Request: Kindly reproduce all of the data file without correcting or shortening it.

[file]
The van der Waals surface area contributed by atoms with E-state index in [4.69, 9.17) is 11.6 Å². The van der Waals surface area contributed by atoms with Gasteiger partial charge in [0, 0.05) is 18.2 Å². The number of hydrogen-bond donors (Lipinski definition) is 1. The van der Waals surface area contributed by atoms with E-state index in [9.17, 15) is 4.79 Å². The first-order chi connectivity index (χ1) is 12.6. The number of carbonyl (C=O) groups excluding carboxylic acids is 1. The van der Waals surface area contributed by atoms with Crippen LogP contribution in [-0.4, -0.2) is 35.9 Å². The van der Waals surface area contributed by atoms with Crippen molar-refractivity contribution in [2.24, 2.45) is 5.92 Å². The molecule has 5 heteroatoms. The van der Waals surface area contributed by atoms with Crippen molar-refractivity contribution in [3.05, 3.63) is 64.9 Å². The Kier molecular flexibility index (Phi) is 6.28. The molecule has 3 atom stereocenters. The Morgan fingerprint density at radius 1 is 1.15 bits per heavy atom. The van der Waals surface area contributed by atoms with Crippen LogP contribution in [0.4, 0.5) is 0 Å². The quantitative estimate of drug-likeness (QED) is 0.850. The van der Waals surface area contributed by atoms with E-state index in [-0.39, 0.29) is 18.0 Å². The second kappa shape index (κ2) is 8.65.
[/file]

The van der Waals surface area contributed by atoms with E-state index in [4.69, 9.17) is 11.6 Å². The van der Waals surface area contributed by atoms with Gasteiger partial charge in [0, 0.05) is 18.2 Å². The number of hydrogen-bond donors (Lipinski definition) is 1. The van der Waals surface area contributed by atoms with E-state index in [9.17, 15) is 4.79 Å². The first-order chi connectivity index (χ1) is 12.6. The number of carbonyl (C=O) groups excluding carboxylic acids is 1. The van der Waals surface area contributed by atoms with Crippen LogP contribution in [-0.4, -0.2) is 35.9 Å². The van der Waals surface area contributed by atoms with Crippen molar-refractivity contribution in [2.24, 2.45) is 5.92 Å². The molecule has 5 heteroatoms. The van der Waals surface area contributed by atoms with Crippen molar-refractivity contribution in [3.05, 3.63) is 64.9 Å². The Kier molecular flexibility index (Phi) is 6.28. The molecule has 3 atom stereocenters. The Morgan fingerprint density at radius 1 is 1.15 bits per heavy atom. The van der Waals surface area contributed by atoms with Crippen LogP contribution in [0.4, 0.5) is 0 Å². The quantitative estimate of drug-likeness (QED) is 0.850. The van der Waals surface area contributed by atoms with E-state index in [-0.39, 0.29) is 18.0 Å². The second kappa shape index (κ2) is 8.65.